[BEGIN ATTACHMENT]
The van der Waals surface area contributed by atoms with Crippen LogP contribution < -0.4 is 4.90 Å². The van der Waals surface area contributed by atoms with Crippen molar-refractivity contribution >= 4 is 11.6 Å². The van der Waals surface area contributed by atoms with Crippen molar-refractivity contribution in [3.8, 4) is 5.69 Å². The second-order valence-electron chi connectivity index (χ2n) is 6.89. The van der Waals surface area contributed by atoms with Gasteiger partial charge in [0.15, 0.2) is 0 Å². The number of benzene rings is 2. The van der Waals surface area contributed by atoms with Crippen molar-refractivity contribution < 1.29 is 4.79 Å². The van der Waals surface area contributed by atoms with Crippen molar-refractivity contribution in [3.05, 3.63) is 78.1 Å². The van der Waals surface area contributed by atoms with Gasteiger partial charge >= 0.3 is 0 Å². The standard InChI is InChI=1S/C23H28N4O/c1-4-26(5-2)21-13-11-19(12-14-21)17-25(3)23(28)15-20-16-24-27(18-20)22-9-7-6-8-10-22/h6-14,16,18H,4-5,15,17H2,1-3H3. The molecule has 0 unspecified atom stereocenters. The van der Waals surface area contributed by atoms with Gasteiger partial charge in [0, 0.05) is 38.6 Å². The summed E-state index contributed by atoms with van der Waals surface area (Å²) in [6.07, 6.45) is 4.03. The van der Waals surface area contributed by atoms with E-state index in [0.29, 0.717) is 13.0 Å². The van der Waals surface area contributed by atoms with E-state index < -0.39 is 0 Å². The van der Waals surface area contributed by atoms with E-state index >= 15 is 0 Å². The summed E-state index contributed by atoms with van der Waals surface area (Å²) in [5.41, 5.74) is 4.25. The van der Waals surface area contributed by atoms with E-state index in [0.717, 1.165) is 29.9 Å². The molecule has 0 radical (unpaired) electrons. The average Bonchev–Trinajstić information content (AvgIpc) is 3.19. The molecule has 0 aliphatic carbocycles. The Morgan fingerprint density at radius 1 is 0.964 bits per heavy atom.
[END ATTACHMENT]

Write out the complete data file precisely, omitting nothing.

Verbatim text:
The van der Waals surface area contributed by atoms with Crippen LogP contribution < -0.4 is 4.90 Å². The van der Waals surface area contributed by atoms with Crippen molar-refractivity contribution >= 4 is 11.6 Å². The van der Waals surface area contributed by atoms with Crippen molar-refractivity contribution in [3.8, 4) is 5.69 Å². The second-order valence-electron chi connectivity index (χ2n) is 6.89. The van der Waals surface area contributed by atoms with Gasteiger partial charge in [0.15, 0.2) is 0 Å². The number of benzene rings is 2. The van der Waals surface area contributed by atoms with Crippen molar-refractivity contribution < 1.29 is 4.79 Å². The van der Waals surface area contributed by atoms with Crippen molar-refractivity contribution in [3.05, 3.63) is 78.1 Å². The van der Waals surface area contributed by atoms with Gasteiger partial charge >= 0.3 is 0 Å². The standard InChI is InChI=1S/C23H28N4O/c1-4-26(5-2)21-13-11-19(12-14-21)17-25(3)23(28)15-20-16-24-27(18-20)22-9-7-6-8-10-22/h6-14,16,18H,4-5,15,17H2,1-3H3. The molecule has 0 unspecified atom stereocenters. The van der Waals surface area contributed by atoms with Gasteiger partial charge in [0, 0.05) is 38.6 Å². The summed E-state index contributed by atoms with van der Waals surface area (Å²) in [6.07, 6.45) is 4.03. The van der Waals surface area contributed by atoms with E-state index in [0.29, 0.717) is 13.0 Å². The van der Waals surface area contributed by atoms with E-state index < -0.39 is 0 Å². The van der Waals surface area contributed by atoms with E-state index >= 15 is 0 Å². The summed E-state index contributed by atoms with van der Waals surface area (Å²) in [5.41, 5.74) is 4.25. The van der Waals surface area contributed by atoms with E-state index in [0.717, 1.165) is 29.9 Å². The molecule has 0 radical (unpaired) electrons. The average Bonchev–Trinajstić information content (AvgIpc) is 3.19. The molecule has 0 aliphatic carbocycles. The Morgan fingerprint density at radius 1 is 0.964 bits per heavy atom.